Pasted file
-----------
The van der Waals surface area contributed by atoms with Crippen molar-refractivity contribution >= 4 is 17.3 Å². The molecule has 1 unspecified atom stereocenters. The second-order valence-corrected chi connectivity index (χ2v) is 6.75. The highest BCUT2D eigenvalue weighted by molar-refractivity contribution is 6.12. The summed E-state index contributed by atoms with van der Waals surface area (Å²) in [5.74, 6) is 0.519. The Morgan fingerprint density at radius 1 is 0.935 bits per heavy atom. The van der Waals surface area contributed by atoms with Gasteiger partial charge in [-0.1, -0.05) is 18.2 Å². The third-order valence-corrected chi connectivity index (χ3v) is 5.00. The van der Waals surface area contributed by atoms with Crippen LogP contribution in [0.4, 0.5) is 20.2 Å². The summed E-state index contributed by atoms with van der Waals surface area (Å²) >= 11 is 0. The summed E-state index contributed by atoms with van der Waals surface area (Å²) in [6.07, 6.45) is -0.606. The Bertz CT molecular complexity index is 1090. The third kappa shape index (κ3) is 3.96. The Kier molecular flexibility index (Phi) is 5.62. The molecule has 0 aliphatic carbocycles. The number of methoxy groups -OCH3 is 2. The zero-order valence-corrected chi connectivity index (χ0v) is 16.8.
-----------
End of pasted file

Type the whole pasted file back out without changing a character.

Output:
The van der Waals surface area contributed by atoms with Crippen molar-refractivity contribution >= 4 is 17.3 Å². The molecule has 1 unspecified atom stereocenters. The second-order valence-corrected chi connectivity index (χ2v) is 6.75. The highest BCUT2D eigenvalue weighted by molar-refractivity contribution is 6.12. The summed E-state index contributed by atoms with van der Waals surface area (Å²) in [5.74, 6) is 0.519. The Morgan fingerprint density at radius 1 is 0.935 bits per heavy atom. The van der Waals surface area contributed by atoms with Gasteiger partial charge in [-0.1, -0.05) is 18.2 Å². The third-order valence-corrected chi connectivity index (χ3v) is 5.00. The van der Waals surface area contributed by atoms with Crippen LogP contribution in [0.4, 0.5) is 20.2 Å². The summed E-state index contributed by atoms with van der Waals surface area (Å²) >= 11 is 0. The summed E-state index contributed by atoms with van der Waals surface area (Å²) in [6.07, 6.45) is -0.606. The Bertz CT molecular complexity index is 1090. The third kappa shape index (κ3) is 3.96. The Kier molecular flexibility index (Phi) is 5.62. The molecule has 0 aliphatic carbocycles. The number of methoxy groups -OCH3 is 2. The zero-order valence-corrected chi connectivity index (χ0v) is 16.8.